For me, these act as cautionary tales, of what can happen when the ‘public’ consumes the ‘intellectual’ in all sorts of ways. Contrary to the idea of the superstar scholar with privileged insights into almost all areas of life, the social privilege of these public intellectuals is often what leads them to misunderstand and make mistakes in relation to marginalised communities. When the ‘self’ displaces the work like this, the Other is not only forgotten, but spoken over and oppressed. Of course, this is not how the public intellectual sees it; to him, he is being oppressed, by a rabble of over-sensitive students and identity-obsessed ‘keyboard warriors’ who are agitating against his speech. His voice is remarkably loud for someone who is being silenced: debates about whether such public intellectuals should be allowed the right to unfettered speech tend to overshadow concerns about Prevent, crackdowns on student protest, the planned criminalisation of boycotts and divestment policies, and other very real threats to academic and political freedom.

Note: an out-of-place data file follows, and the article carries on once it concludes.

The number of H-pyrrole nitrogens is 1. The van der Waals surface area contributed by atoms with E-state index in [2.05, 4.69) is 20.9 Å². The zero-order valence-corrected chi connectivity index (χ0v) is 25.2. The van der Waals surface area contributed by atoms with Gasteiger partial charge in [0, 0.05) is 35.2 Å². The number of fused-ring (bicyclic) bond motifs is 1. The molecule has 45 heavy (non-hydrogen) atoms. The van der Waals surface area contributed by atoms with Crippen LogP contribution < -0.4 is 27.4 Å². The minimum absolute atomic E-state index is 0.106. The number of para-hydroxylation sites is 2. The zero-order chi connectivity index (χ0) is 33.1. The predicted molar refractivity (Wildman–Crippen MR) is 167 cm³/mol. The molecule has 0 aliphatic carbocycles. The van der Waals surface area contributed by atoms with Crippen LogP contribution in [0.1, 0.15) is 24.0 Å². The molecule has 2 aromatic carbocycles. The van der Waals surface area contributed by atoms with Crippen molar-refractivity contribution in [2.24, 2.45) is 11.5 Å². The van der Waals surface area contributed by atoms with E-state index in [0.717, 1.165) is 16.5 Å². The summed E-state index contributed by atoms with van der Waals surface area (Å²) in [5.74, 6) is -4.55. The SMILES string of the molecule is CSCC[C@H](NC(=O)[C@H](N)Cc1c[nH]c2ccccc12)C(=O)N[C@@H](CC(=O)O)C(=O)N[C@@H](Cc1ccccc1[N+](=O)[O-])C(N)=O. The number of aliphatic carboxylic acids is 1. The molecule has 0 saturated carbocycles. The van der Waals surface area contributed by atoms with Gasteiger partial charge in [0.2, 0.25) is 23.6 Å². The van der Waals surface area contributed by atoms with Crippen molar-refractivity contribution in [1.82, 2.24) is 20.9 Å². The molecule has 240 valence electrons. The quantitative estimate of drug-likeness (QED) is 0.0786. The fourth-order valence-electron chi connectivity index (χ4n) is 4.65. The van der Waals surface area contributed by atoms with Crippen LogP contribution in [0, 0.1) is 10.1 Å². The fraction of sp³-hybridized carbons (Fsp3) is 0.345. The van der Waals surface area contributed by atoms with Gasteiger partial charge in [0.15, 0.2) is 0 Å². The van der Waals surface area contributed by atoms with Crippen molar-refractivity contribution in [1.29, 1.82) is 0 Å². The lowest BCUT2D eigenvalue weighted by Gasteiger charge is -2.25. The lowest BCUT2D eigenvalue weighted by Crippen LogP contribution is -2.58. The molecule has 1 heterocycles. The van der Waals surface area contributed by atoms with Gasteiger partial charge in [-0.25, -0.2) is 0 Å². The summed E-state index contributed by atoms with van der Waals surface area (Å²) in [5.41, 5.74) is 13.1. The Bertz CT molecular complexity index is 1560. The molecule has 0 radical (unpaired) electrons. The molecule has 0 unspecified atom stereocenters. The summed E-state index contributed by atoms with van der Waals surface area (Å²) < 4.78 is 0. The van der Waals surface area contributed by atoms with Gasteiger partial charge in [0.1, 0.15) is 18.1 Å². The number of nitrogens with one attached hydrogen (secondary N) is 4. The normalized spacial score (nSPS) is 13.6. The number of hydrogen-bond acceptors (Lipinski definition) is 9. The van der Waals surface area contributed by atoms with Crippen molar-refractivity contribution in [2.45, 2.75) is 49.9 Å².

I am not a public intellectual and I do not wish to become one. But I do share some of their privileges, not least the privilege of being offered, and granted, platforms on a regular basis. I have also, on many occasions, found myself in a position of being asked to speak for or over the Other, as part of discussions about ‘my’ work. Too many times, I have slipped up and done it. This makes me question myself and my work, and what it means to promote either. What is it responsible for me to talk about? How far should I stray beyond my own areas of expertise and the research work I have done? What are the boundaries between discussing this research, offering my opinion, and ventriloquising other people’s experiences? I need to ask these questions consistently, to improve my academic and political praxis. I need to be mindful of the relationships between self and Other, and the boundary between myself and ‘my’ work. I’m not sure there is such a thing as ‘responsible self-promotion’, but if there is, I hope this is how it starts.

Alison Phipps is a Reader in Sociology at the University of Sussex